Originality/value

This study is one of the first to empirically assess the complementary impact of JIT, TQM and green supply chain practices within the context of environmental sustainability.

Details

Journal of Manufacturing Technology Management, vol. 30 no. 1
Type: Research Article
ISSN: 1741-038X

Keywords

To view the access options for this content please click here
Article

Paul D. Cousins, Benn Lawson, Kenneth J. Petersen and Brian Fugate

Sustainable supply chain management has become an increasingly important driver of business performance. Understanding the contingent nature of how performance is improved…

Abstract

Purpose

Sustainable supply chain management has become an increasingly important driver of business performance. Understanding the contingent nature of how performance is improved in this context is therefore a critical task for management. The purpose of this paper is to explore the moderating effects of two practices unique to sustainable supply chain – ecocentricity and supply chain traceability – on a firm’s environmental and operating cost performance.

Design/methodology/approach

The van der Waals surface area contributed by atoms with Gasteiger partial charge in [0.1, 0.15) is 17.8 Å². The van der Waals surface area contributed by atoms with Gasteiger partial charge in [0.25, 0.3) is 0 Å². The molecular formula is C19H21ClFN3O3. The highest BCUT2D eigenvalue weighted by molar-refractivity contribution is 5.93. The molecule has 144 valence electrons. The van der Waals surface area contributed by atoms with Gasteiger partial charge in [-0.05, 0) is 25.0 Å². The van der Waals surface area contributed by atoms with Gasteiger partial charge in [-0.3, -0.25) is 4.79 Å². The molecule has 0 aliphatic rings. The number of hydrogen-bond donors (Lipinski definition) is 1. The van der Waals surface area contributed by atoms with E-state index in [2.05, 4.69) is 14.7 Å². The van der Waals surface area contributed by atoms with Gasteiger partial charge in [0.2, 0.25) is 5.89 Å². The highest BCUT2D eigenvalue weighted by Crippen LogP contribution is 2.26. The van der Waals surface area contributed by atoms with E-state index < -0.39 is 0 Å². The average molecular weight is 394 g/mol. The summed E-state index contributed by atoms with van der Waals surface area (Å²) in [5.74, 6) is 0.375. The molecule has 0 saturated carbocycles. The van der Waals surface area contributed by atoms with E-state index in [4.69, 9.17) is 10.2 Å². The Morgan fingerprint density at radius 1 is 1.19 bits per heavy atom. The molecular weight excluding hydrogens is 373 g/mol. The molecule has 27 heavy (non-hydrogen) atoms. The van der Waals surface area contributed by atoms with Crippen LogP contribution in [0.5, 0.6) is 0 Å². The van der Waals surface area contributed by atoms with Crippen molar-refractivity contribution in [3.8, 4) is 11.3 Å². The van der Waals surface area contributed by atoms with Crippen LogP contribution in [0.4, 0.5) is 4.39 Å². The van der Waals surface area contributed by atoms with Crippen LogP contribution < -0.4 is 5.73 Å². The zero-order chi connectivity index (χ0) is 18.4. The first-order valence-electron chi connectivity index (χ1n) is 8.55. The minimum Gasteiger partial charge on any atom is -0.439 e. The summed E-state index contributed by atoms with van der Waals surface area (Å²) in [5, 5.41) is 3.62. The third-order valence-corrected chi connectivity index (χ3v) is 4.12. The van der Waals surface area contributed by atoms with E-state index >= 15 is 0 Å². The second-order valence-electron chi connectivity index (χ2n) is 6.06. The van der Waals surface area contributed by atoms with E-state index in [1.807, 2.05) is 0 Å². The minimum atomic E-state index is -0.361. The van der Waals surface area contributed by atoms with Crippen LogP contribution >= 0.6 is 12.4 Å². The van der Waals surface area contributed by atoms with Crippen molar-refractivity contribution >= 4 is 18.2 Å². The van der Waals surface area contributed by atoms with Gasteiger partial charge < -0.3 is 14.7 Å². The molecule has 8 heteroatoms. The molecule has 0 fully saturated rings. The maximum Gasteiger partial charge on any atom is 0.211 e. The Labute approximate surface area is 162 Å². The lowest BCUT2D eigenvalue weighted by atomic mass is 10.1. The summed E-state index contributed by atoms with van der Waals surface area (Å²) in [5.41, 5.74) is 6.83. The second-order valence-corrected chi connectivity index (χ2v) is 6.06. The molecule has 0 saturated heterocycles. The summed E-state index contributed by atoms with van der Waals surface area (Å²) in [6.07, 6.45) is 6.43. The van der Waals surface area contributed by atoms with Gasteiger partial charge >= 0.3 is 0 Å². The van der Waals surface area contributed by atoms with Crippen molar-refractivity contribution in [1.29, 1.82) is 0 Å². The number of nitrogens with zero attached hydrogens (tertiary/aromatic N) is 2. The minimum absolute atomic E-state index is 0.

Survey data were collected from 248 UK manufacturing firms and analyzed using moderated hierarchical regression.

Findings

The results suggest that green supply chain management (GSCM) practices are associated with improvements in both environmental and cost-based performance. Further, higher levels of ecocentricity and supply chain traceability are associated with stronger relationships between GSCM practices and cost performance. Contrary to expectations, high levels of supply chain traceability were found to negatively moderate the relationship between GSCM practices and environmental performance.

Research limitations/implications

The research design was survey-based and cross-sectional. Future studies would benefit from longitudinal research designs that capture the effects of GSCM practices on performance over an extended period. The survey data is also perceptual; using secondary data to capture environmental performance outcomes, for example, would be another opportunity for future research.

Practical implications